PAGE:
In situ zymography

The gelatinolytic activity in the tongue tumours established from the different uPAR expressing clones, and the different uPAR expressing clones invading the leiomyoma tissue for 7 days were assessed by in situ zymography. Four µm sections of ZBF-fixed and paraffin embedded tumours were analysed as previously described [70]. The contribution of enzymatic activity from gelatinolytic enzymes that were not metal dependent was assessed by incubating the sections in 20 mM of EDTA (a metalloproteinase inhibitor). Auto-fluorescence was assessed by incubating the sections at −20°C for 2 hours immediately after the substrate was added. Images were recorded using a Leica TSC SPS confocal laser microscope and the Leica Application Suite Advanced Fluorescence software (Leica, Wetzlar, Germany). Confocal images were analysed using the Volocity software (Improvision, PerkinElmer Inc., Waltham, USA). A minimum of 5 images were analysed per section, where a standard protocol was made and used for all images. To avoid background signalling from the fluorescing epithelia, images containing epithelia were cropped so that only tumour cells were analysed. The lower cut-off for intensity was set at 100 and the upper cut-off at 255. The minimum object size was set to 21 µm2. Read out numbers of mean intensity of the objects and sum of the area (µm2) were collected. These numbers were multiplied and are presented in graphs as averages per section.

Deglycosylation by PNGase F treatment

Lysates of cells treated with either LCM or SFM for 24 hours was treated with PNGase F (P0704S, New England BioLabs, Beverly, MA, USA) to remove all N-linked glycosylations. The procedure was performed according to the manufacturer’s protocol. In brief, 10 µl of cell lysate (see “Western blotting” and LCM-treatment) were added 1x denaturing buffer and boiled for 10 minutes. 1x G7 reaction buffer, 1% NP40 and 0.5 µl PNGase F were added in a total volume of 20 µl and incubated for 1 hour at 37°C. Samples were then analysed by SDS-PAGE and either Western blotting or mass spectrometry.

Statistical analysis

Data are presented as mean values + standard error of mean (+SEM) or + standard deviation (+SD), specified in the figure legend. The differences between groups were assessed by one-way analysis of variance (ANOVA), followed by Tukey’s multiple comparisons post-test. In some cases Mann-Whitney rank sum test was performed, indicated in the figure legend. P-values<0.05 were accepted as statistically significant. Graphics were made using Excel, and statistical analysis were performed using SPSS Statistics 19 for Windows or SigmaPlot (SPSS Corp., Chicago, Il, USA). Independent replicates (N) for the different data are presented in the figure legends.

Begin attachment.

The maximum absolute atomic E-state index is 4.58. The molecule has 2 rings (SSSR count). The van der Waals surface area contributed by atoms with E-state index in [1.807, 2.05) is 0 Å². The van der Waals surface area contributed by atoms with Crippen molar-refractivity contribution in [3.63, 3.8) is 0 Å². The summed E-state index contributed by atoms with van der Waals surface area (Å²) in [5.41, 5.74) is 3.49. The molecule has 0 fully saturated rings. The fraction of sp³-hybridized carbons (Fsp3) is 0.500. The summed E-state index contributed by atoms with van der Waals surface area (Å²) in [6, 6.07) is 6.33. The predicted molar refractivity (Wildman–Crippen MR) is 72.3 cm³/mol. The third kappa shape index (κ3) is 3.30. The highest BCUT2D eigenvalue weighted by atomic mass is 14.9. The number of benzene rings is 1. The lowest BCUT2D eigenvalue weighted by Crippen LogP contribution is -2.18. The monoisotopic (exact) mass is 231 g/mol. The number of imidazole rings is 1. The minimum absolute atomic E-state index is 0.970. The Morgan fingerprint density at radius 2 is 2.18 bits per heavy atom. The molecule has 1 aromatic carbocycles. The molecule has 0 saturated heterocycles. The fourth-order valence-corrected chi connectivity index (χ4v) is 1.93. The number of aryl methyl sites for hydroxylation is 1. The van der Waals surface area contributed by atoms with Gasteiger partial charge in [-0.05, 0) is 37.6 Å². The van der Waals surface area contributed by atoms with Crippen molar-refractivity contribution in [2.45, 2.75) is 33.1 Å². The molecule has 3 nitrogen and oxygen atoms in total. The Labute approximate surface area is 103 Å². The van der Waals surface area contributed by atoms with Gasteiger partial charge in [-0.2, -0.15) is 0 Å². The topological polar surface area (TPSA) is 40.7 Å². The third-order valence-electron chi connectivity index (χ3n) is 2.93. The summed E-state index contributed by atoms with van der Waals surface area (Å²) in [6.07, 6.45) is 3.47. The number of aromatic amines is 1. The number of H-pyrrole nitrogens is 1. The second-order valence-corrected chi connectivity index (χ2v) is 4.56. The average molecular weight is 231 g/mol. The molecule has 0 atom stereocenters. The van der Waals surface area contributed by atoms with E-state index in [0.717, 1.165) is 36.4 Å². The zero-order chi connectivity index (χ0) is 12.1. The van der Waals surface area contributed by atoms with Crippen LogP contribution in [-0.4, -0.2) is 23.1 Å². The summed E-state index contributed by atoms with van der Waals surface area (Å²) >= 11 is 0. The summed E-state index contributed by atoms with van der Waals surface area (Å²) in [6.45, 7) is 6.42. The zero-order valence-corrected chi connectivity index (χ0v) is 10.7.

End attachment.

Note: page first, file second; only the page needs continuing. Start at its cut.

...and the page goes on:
Mass spectrometry

Gel pieces were subjected to in gel reduction, alkylation, and tryptic digestion using 6 ng/µl trypsin (V511A, Promega, Wisconsin, USA) [71]. OMIX C18 tips (Varian, Inc., Palo Alto, CA, USA) was used for sample clean-up and concentration. Peptide mixtures containing 0.1% formic acid were loaded onto a Thermo Fisher Scientific EASY-nLC1000 system and EASY-Spray column (C18, 2 µm, 100 Å, 50 µm, 15 cm). Peptides were fractionated using a 2–100% acetonitrile gradient in 0.1% formic acid over 50 min at a flow rate of 250 nl/min. The separated peptides was analysed using a Thermo Scientific Q-Exactive mass spectrometer. Data was collected in data dependent mode using a Top10 method. The raw data was processed using the Proteome Discoverer 1.4 software. The fragmentation spectra were searched against the Swissprot SwissProt_2011_12 database using an in-house Mascot server (Matrix Sciences, UK). Peptide mass tolerances used in the search were 10 ppm, and fragment mass tolerance was 0.02 Da. Peptide ions were filtered using a false discovery rate (FDR) set to 2% for peptide identifications.

Supporting Information

Figure S1.

Full gel images of gelatin- and plasminogen-gelatin zymography. Full version of the cropped images presented in figure 1f. PlgZym = plasminogen gelatin zymography, GelZym = gelatin zymography, mPLM = mouse plasmin, std = standard containing human proMMP-9 and human proMMP-2.